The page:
European Journal of Applied Mathematics


Ostwald ripening of droplets: The role of migration


a1 University of Arizona, 617 N. Santa Rita, Tucson, AZ 85721, U.S.A. email:

a2 University of Bonn, Wegelerstraβe 10, D–53115 Bonn, Germany email:;

a3 Carnegie Mellon University, Pittsburgh, PA 15213-3890, U.S.A. email:


A configuration of near-equilibrium liquid droplets sitting on a precursor film which wets the entire substrate can coarsen in time by two different mechanisms: collapse or collision of droplets. The collapse mechanism, i.e., a larger droplet grows at the expense of a smaller one by mass exchange through the precursor film, is also known as Ostwald ripening. As was shown by K. B. Glasner and T. P. Witelski (‘Collision versus collapse of droplets in coarsening of dewetting thin films’, Phys. D 209 (1–4), 2005, 80–104) in case of a one-dimensional substrate, the migration of droplets may interfere with Ostwald ripening: The configuration can coarsen by collision rather than by collapse. We study the role of migration in a two-dimensional substrate for a whole range of mobilities. We characterize the velocity of a single droplet immersed into an environment with constant flux field far away. This allows us to describe the dynamics of a droplet configuration on a two-dimensional substrate by a system of ODEs. In particular, we find by heuristic arguments that collision can be a relevant coarsening mechanism.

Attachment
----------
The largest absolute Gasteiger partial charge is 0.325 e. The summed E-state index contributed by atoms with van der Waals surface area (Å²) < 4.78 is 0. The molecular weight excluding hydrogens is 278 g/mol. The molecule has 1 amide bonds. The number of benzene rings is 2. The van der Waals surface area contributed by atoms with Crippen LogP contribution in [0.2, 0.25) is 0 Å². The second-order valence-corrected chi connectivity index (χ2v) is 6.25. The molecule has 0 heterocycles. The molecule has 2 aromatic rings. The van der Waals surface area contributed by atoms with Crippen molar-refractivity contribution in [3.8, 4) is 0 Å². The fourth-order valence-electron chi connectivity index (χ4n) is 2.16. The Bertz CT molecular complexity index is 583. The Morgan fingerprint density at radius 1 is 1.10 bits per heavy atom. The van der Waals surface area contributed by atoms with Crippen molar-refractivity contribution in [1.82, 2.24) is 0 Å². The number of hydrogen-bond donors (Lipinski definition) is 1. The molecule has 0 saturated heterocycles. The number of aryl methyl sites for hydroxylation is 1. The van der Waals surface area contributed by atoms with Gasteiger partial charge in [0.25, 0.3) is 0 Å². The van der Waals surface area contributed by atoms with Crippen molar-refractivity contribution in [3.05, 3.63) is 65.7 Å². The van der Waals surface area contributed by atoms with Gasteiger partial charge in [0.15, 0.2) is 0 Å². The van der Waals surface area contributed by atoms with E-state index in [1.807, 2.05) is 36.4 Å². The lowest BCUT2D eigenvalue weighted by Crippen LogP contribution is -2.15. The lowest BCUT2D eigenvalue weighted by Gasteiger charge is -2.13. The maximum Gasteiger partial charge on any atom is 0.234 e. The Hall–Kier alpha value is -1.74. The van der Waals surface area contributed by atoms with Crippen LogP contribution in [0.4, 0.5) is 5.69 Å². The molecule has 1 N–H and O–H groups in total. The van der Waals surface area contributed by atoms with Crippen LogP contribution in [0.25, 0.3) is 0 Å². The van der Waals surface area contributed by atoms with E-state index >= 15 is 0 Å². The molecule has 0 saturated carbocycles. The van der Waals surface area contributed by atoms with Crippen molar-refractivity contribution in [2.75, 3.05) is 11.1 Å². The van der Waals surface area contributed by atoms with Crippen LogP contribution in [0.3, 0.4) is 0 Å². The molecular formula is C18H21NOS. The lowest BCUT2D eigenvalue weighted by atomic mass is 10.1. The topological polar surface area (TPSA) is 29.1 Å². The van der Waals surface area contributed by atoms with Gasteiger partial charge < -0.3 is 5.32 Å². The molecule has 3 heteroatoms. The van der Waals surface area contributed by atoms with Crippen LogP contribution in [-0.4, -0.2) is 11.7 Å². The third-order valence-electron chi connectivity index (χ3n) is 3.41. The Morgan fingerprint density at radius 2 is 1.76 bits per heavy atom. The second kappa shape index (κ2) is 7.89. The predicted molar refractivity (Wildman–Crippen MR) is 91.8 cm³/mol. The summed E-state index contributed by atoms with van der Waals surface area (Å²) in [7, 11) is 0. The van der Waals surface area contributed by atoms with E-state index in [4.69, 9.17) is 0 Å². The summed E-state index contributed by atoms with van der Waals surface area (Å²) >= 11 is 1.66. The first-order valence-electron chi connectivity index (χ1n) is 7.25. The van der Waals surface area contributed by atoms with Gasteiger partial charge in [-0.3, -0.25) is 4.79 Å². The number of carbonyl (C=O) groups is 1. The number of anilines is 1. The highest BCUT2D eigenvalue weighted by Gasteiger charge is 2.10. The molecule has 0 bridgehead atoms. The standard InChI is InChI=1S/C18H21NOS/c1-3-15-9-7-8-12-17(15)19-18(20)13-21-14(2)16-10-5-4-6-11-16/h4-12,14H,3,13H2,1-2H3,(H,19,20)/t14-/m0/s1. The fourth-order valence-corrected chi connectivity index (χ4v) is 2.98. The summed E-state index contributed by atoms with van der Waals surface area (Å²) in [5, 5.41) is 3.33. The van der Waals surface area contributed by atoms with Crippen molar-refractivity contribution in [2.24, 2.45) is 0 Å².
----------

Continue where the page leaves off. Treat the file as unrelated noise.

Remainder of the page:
(Received June 14 2007)

(Revised March 20 2008)

(Online publication June 02 2008)